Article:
Canada

Seniors may soon outnumber children: StatsCan

Aging baby boomers, low fertility levels and increasing longevity could mean senior citizens will outnumber children in Canada by 2015, suggests Statistics Canada.

Aging baby boomers, smaller families and increasing longevity could mean senior citizens will outnumber children in Canada by 2015, suggests Statistics Canada.

Released on Thursday, the agency's population projections spell out a number of possible scenarios for the country's population growth through the next 50 years. The scenarios depend on fertility rates, migration patterns and life expectancy, and are not predictions, the agency stressed.

According to all of the projections, seniors aged 65 and over will likely outnumber people aged 15 and younger within 10 years. Currently, there are about two million more children than seniors.

StatsCan projects by 2031:

  • People 65 and over will number between 8.9 million - 9.4 million.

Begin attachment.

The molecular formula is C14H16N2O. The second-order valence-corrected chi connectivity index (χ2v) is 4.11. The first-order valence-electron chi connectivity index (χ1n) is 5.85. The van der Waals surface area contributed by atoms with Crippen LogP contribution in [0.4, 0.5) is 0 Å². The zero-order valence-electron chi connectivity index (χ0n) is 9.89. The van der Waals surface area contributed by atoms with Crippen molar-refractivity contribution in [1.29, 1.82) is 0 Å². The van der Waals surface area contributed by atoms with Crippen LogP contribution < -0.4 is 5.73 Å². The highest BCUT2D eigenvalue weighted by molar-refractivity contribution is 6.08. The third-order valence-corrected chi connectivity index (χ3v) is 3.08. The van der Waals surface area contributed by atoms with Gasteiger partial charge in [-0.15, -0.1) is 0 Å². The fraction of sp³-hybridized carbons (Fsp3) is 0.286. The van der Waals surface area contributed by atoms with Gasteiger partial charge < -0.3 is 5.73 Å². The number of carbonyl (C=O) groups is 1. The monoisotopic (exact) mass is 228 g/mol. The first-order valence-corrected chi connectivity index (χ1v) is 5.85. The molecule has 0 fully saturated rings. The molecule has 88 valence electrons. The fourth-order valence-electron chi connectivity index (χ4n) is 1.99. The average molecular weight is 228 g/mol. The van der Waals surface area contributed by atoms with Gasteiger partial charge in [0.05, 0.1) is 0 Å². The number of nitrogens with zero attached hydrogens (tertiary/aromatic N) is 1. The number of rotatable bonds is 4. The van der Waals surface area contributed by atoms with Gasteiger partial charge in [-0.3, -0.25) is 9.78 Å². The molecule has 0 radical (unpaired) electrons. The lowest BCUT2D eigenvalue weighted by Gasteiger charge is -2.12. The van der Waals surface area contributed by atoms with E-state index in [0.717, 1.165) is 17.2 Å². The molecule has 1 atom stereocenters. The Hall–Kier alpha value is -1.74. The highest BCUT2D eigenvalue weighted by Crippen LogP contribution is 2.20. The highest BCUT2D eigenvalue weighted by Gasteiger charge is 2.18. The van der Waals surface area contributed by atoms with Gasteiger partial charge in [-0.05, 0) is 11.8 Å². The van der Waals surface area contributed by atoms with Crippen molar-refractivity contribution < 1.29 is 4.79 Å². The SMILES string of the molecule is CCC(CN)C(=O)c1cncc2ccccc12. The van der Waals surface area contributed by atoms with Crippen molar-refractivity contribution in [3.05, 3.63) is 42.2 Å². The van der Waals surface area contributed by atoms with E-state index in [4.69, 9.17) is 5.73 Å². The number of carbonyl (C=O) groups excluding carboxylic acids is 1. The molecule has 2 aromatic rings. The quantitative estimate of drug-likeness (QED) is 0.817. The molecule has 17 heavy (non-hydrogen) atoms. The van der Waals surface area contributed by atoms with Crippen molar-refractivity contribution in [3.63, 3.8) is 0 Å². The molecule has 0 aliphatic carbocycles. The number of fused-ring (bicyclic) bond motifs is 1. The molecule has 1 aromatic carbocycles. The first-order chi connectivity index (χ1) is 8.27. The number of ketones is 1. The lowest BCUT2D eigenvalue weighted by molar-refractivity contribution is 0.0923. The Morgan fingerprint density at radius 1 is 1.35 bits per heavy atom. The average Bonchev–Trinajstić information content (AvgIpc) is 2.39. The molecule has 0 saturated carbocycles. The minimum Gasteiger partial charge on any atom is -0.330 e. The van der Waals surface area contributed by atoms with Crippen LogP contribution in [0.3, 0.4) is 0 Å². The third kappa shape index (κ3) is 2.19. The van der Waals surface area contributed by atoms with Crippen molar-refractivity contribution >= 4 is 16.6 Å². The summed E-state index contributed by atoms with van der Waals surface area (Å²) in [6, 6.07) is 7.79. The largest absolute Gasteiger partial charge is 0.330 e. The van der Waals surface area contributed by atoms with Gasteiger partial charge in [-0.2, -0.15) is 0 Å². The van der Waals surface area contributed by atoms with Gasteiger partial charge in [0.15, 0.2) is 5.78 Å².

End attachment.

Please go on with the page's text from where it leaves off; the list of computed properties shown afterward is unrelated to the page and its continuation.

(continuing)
• People 15 and under will number between 4.8 million - 6.6 million.
"This would be an unprecedented situation in Canada," said a release from the federal statistics agency.

The number of seniors will increase rapidly beginning in 2011, when the first baby boomers – people born between 1946 and 1964 – turn 65.

As the boomers age, the percentage of seniors will rise from its current 13 per cent of the total population to 25 per cent by 2031.

Currently, the median age of Canadians is 39, meaning half the population is younger and half is older. In 25 years, that age will be between 43 and 46. By 2056, the median age could be as high as 50.

Atlantic Canada will continue to report the highest median age, while the three territories will have the youngest populations.

The proportion of older seniors will also increase. By 2056, one in 10 Canadians will be 80 or older.

The projections suggest that Canada's overall population will rise from its current 31.4 million to more than 40 million in 30 years.

However, deaths could eventually outnumber births beginning as early as 2020, making international net migration the country's only source of population growth, said StatsCan.

This rate of population growth is projected to be higher than other G-8 countries such as Germany, Russia, Italy, and Japan, the agency notes.

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